Transitions are generally quick and barely noticeable. In order to better understand, create and/or reverse-engineer them it is interesting to consider slowing them down. In case you are in control of the application’s code, you can obviously switch all animation durations to some greater values. If you’re not, you can screencast the application and watch the resulting video frame by frame or in slow motion. Fortunately, Android comes with another extremely useful technique: a developer option called “Animator duration scale”. As its name states, this options scales all animation durations system-wide with the chosen scale.
In order to better understand what is happening when transitioning between the search form and the date/time edition mode, let’s use the aforementioned technique. The screencast below shows what the transition looks like at a 10x scale:
Looking at the slowed down video, we can look at the edition mode transition in details. More specifically, you may have noticed the final transition is actually divided into several sub-animations that are played in parallel with the exact same timing properties (duration, interpolator, etc.):
- The focus animation consists of translating towards the top the edited field (i.e. the one the user tapped on) and all fields on top of it. The translation distance is the difference between the focused field’s top and the container’s top. Translating the focused field using this distance results in having the focused field stick to the ActionBar’s bottom.
- The fadeOutToBottom animation consists of dismissing all fields below the “focused field” to the bottom while fading them out away at the same time. The main purpose of this animation is to demonstrate the dismissed fields are not useful in the edition mode we are entering in.
- The slideInToTop animation translates the options/edition panel in. It reveals the edition panel by translating it into the screen and fading it in at the same time.
- The stickTo animation is optional and depends on the edited field. Because the “From/To” and “Depart/Return” are grouped, focusing on “From” or “Depart” requires hiding/overlaying the “To”/“Return” counter parts with a gray band. stickTo is just a y-axis-based translation of the gray band so that its top sticks to the focused field bottom.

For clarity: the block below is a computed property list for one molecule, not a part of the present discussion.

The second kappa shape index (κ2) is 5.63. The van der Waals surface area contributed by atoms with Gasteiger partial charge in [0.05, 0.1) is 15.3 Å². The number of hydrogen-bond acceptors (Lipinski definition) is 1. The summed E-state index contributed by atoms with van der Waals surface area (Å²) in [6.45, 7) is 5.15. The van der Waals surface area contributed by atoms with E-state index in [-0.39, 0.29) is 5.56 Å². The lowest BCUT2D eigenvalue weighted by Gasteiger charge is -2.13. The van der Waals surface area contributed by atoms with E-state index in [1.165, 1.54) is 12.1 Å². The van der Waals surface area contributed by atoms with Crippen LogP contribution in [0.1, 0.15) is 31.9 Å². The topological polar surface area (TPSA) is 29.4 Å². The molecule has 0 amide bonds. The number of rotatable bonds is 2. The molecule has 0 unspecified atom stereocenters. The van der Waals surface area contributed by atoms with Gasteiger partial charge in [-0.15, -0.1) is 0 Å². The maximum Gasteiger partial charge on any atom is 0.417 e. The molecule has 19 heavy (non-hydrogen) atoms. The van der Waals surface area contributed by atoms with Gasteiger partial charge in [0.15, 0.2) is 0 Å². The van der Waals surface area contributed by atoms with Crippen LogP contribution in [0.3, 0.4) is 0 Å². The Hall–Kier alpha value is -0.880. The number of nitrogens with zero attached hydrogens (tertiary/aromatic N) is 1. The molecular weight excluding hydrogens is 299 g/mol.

The previously described sub-animations composed together creates the search form to edition mode transition. The counter part transition (i.e edition mode to search form) is not described here as it mainly consists on reversing the animations: unfocus, fadeInToTop, slideOutToBottom and unstickFrom.
Back to the code
Prior deep diving into the implementation details, it is important to point out Capitaine Train Android is compatible with Android 4.0+. I personally choose this minimum requirement in order to have full access to the ActionBar features as well as the new property-based animation framework. I obviously could have chosen to target a lower API level but this would have implied multiple code paths (ActionBarCompat VS built-in ActionBar) and the use of support libraries (ActionBarCompat, NineOldAndroids, etc.). I clearly thought we couldn’t match our quality minimum requirements targeting pre-4.0 Android releases. Finally targeting older releases of Android wouldn’t have helped us targeting our rather “tech-familiar” clients. As a side note, at the time of the writing, more than 50% of our install base run the lastest version of Android (4.4) while the official Android dashboard indicates only 8.5%.
Implementing the entire search form flow was a nice challenge. Indeed, we wanted the application to run as greatly as possible on every devices. Thus, we had do deal with a mammoth amount of screen sizes, densities and orientation. While it is generally not a problem at all with Android, it may start to become a small one when you create a fairly complex design. We mainly solved these issues by using a
ScrollView as the root
ViewGroup, using orientation-dependent field height and developing orientation-dependent layouts (for instance the date/time picker looks different in landscape).
From a developer point of view, Capitaine Train Android search form is part of a quite complex
HomeActivity is clearly the first and main screen of the application. It is where 80% of our trip information can be found.
HomeActivity is built on top of a
ViewPager featuring 3
TicketsFragment. Each of these
Fragments is represented by a tab in the UI.
As you can easily understand,
SearchFragment is where most of the code lies.
SearchFragment is made of a fairly complex View hierarchy that can be reduced to the simple layout below:
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SearchFragment is made of two distinct layouts. The first one,
@id/normal_mode_container is the actual search form as you can see it when opening the application while the second one,
@id/edit_mode_container is a simple container the field-dependent options pane will be added to.